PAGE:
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Showing posts from January, 2018

Why Jesus couldn't do many miracles in Nazareth - a suggestion.

Mark 6.1-6

We are told that Jesus 'could do no deeds of power' in his home town.
Why could he do no 'deeds of power' there?

Forgive me; this is a little bit speculative.

There is a film in the UK that was shown on British television on 21 June 1969, and subsequently banned (although clips were shown from 2011). It is a documentary about the Royal Family, filming their everyday life, and it shows them living life in a way that is remarkably similar to every other family. It was banned, because it was felt that it stripped mystique away from the Royal Family, it made them too ordinary. If people see them living just like us, then people may start to question why we do, in fact, treat them differently.

That, I think, is the opposite of what is going on here.
Jesus comes to his home town, and the film of his life shows that he is far from ordinary. They are astounded by his teaching, and they have heard of the wonderful things that he has done. But even though he is far fro…

The presentation of Jesus. Getting the centre - right!

Luke 2.22-43

Today is known as the feast of the presentation. Mary and Joseph bring the baby Jesus into the temple.
The temple was at the very heart of the Israelite community. It was the geographical focal point of the nation: a bit like the Kremlin here.
And the temple was the heart of the nation. It was where God said that he would have his dwelling place.
That is why the destruction of the temple – first by the Babylonians in 586 BC and then by the Romans in 70 AD – were two of the most traumatic events in the history of the Jewish people
Today. Well this is a picture of temple area now – with the Al-Aqsa mosque. Only part remaining of Herod’s great temple is the wailing wall But this is how it might have looked at the time of Jesus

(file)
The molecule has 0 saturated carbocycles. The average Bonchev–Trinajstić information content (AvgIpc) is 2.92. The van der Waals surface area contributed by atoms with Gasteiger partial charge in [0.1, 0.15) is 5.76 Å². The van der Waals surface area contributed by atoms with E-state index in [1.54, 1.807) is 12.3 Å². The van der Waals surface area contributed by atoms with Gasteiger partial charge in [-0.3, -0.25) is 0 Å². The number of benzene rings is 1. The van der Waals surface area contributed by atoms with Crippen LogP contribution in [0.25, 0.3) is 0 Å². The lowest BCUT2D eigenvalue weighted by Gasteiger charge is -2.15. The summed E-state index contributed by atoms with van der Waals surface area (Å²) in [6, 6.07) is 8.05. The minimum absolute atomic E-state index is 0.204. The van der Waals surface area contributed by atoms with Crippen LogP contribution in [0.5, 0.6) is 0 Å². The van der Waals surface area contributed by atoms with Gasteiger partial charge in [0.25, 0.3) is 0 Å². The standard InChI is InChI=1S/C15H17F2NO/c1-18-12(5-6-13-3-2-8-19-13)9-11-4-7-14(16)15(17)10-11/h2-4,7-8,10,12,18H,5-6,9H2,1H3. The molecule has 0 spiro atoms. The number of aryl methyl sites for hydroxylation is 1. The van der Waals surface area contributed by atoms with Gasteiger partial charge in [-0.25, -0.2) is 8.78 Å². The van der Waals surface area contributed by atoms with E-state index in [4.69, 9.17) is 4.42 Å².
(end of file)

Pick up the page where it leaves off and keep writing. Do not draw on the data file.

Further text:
Well today, Mary and Joseph bring Jesus to the temple.
And what we read in these verses is the temple operating as God intended: the heart was beating right.
In Luke 2 we see a picture of what the temple should be. The temple was a place for purification
Luke co…

Standing at the back of the wardrobe

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John 1.43-51

In the bible study after the service last week, Jenna was telling us that when she was small she would sometimes go into her wardrobe and see if the back opened into a magical land.
She had been reading The Lion, the Witch and the Wardrobe, by CS Lewis, and if you haven’t read it, or the other books in the series, then it is an absolute must. The children in the story enter Narnia, this magical other land, this parallel universe, by walking into and through a large wardrobe.
Pullman, in his Northern Lights series, envisages alternative parallel universes – and there are certain places where the border between that world and this world is very thin, and it can be cut by a special knife. Now I know that he was trying to write an anti-religious book – to do, he claimed, a CS Lewis for atheism – but actually the idea of an alternative world that is just there, but invisible – is one which Jesus touches on in todays reading.
He says to Nathaniel, ‘Very truly, I tell you, you…

Notes on John 2.1-11 Jesus turns water into wine

John 2.1-11

Well known story told of the Irishman – I don’t know why Irish – who had visited the Catholic shrine at Lourdes. He was going through ‘the nothing to declare’ gate at customs, when he was stopped and the official picked up a bottle he was taking through. ‘What is this?’ ‘Oh’, said the man, ‘that is a bottle of holy water from Lourdes’. The official looked at it and said, ‘funny colour holy water’. He opened the top and smelt, ‘funny smelling holy water’. He took a little sip and said, ‘funny tasting holy water. This tastes of whisky’. To which our hero responded, ‘Praise the Lord, another miracle!’
Those who looked at our website, or at our facebook page, will be aware that the Archdeacon picked up on the fact that I’m preaching from the wrong text from the lectionary today. There will be times when we won’t use the lectionary, but on this occasion I have simply switched Sundays – because of course the story of Jesus turning water into wine is very appropriate for a servic…